28,000 pubs have shut in UK since 1970s, says report
Around 28,000 public houses have closed in the United Kingdom since the 1970s as the sector faces a rates “ticking time bomb” that threatened its future, a new report has warned.
Research by the Campaign for Real Ale (Camra) found there were fewer than 50,000 pubs, with more beer now being drunk at home.
Camra called for greater support for pubs, saying they were under threat as never before.
Its annual Good Beer Guide reports that when Camra was formed in the early 1970s the UK had 75,000 pubs.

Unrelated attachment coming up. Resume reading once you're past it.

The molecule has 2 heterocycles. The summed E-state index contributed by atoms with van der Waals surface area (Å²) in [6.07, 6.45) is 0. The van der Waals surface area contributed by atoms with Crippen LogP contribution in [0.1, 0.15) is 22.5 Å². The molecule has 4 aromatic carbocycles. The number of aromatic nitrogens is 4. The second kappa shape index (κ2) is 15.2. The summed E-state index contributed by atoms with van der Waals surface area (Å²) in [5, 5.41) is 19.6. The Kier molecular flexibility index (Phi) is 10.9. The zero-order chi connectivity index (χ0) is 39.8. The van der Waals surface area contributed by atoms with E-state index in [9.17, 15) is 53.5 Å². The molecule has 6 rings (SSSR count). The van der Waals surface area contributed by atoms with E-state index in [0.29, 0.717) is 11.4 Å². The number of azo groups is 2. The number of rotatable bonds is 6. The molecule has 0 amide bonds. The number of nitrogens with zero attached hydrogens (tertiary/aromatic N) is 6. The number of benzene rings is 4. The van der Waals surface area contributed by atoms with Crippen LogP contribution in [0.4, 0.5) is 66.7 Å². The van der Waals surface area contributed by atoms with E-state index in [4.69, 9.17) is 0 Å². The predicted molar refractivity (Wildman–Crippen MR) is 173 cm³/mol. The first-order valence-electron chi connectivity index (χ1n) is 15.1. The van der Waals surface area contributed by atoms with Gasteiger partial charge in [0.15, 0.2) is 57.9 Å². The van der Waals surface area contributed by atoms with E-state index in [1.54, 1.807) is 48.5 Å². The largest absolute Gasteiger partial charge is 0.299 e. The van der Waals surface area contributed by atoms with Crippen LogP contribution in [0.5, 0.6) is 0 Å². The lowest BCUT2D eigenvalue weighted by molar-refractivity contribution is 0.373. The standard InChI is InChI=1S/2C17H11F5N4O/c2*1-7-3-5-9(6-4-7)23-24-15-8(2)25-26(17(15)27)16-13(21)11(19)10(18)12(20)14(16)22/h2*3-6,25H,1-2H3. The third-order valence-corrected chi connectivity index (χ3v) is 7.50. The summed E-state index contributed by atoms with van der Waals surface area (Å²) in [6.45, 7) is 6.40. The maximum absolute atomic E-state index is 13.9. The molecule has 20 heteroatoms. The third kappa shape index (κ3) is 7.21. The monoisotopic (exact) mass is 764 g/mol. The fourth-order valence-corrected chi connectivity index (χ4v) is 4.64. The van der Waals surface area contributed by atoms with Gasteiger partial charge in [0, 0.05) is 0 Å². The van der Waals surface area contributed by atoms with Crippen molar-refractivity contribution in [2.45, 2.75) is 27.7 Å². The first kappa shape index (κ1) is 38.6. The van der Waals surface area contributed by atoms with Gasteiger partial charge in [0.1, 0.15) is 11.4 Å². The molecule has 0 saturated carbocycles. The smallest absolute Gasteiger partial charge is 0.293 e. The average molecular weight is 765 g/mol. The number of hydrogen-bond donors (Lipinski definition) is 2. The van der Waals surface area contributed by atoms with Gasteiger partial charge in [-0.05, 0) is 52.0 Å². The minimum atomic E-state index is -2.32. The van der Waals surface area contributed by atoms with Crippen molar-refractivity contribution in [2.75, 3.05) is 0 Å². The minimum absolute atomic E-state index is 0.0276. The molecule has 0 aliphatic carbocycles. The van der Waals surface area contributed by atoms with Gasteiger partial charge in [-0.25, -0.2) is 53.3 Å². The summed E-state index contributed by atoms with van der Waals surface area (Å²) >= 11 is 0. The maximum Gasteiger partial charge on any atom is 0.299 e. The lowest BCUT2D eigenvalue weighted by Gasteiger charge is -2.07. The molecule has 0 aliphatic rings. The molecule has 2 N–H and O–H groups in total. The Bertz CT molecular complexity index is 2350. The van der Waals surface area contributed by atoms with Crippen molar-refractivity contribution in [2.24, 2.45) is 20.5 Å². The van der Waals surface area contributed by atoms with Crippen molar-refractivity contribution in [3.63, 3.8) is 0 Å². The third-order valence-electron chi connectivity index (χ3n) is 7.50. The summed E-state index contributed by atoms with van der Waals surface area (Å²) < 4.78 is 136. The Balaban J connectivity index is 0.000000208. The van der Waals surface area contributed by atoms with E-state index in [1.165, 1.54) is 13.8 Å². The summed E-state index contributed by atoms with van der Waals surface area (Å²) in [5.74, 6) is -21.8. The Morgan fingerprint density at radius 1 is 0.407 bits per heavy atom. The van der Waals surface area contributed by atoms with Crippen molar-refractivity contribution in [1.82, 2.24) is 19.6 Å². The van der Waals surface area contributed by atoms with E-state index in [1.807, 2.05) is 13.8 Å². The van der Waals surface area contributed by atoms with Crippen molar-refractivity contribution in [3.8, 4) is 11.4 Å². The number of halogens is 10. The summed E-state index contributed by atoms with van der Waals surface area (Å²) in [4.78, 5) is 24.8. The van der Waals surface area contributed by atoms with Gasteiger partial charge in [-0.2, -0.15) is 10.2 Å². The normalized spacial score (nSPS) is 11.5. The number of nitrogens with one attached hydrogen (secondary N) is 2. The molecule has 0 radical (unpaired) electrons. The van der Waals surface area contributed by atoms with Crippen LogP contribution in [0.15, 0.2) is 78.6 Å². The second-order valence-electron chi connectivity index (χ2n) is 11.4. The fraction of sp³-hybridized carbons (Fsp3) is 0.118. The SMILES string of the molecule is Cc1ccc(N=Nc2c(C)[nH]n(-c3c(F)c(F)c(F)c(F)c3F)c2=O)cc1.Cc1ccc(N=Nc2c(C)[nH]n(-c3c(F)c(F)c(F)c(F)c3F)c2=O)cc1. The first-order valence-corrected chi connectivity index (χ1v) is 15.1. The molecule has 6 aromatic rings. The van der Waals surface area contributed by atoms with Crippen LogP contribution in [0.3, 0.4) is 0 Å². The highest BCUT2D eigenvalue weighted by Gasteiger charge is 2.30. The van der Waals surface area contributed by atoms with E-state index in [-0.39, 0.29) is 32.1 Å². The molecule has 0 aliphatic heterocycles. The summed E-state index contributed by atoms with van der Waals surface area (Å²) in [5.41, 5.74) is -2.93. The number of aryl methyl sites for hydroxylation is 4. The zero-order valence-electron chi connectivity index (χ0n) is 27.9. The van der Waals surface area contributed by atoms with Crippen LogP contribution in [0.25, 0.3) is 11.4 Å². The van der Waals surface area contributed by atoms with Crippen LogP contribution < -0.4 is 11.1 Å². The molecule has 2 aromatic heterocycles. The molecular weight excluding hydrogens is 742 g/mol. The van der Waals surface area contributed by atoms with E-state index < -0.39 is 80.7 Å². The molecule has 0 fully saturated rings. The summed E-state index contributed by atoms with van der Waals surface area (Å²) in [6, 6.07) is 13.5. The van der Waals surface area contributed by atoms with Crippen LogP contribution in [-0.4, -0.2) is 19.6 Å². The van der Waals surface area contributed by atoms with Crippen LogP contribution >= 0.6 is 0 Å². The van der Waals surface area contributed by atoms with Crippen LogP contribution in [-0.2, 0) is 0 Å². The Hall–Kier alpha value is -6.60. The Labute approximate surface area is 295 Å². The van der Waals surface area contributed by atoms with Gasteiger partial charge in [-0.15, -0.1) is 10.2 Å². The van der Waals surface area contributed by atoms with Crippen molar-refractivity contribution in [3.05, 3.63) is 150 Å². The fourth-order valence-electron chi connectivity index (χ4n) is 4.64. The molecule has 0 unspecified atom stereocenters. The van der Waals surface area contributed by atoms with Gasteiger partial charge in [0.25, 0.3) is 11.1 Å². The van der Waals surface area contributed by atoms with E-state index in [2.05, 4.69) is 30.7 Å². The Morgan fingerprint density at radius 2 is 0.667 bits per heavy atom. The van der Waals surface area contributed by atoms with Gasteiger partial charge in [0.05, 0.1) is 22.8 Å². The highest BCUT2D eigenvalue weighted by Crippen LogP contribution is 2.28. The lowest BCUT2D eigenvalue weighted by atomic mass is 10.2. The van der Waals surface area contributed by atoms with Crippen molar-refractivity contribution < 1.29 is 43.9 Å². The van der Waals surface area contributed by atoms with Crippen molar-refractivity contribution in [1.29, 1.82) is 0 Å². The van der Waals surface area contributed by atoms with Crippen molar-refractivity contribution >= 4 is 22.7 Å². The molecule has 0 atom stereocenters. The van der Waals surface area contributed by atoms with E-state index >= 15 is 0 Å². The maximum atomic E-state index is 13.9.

The new business rates revaluation introduced in 2017 is the latest “ticking time bomb” to devastate the sector, the campaign group said.
Some of the increases, due to be phased in over a five-year period, are described as “eye-watering”.
The Baum in Rochdale, Camra’s national Pub of the Year in 2012, will see its rateable value increased by 377%, while the Sandford Park Alehouse in Cheltenham, Pub of the Year in 2015, faces an increase of 181%.
Good Beer Guide editor Roger Protz said: “The British pub is unique, rooted in our island’s history, dating from Roman and Saxon times.”
Belfast Telegraph Digital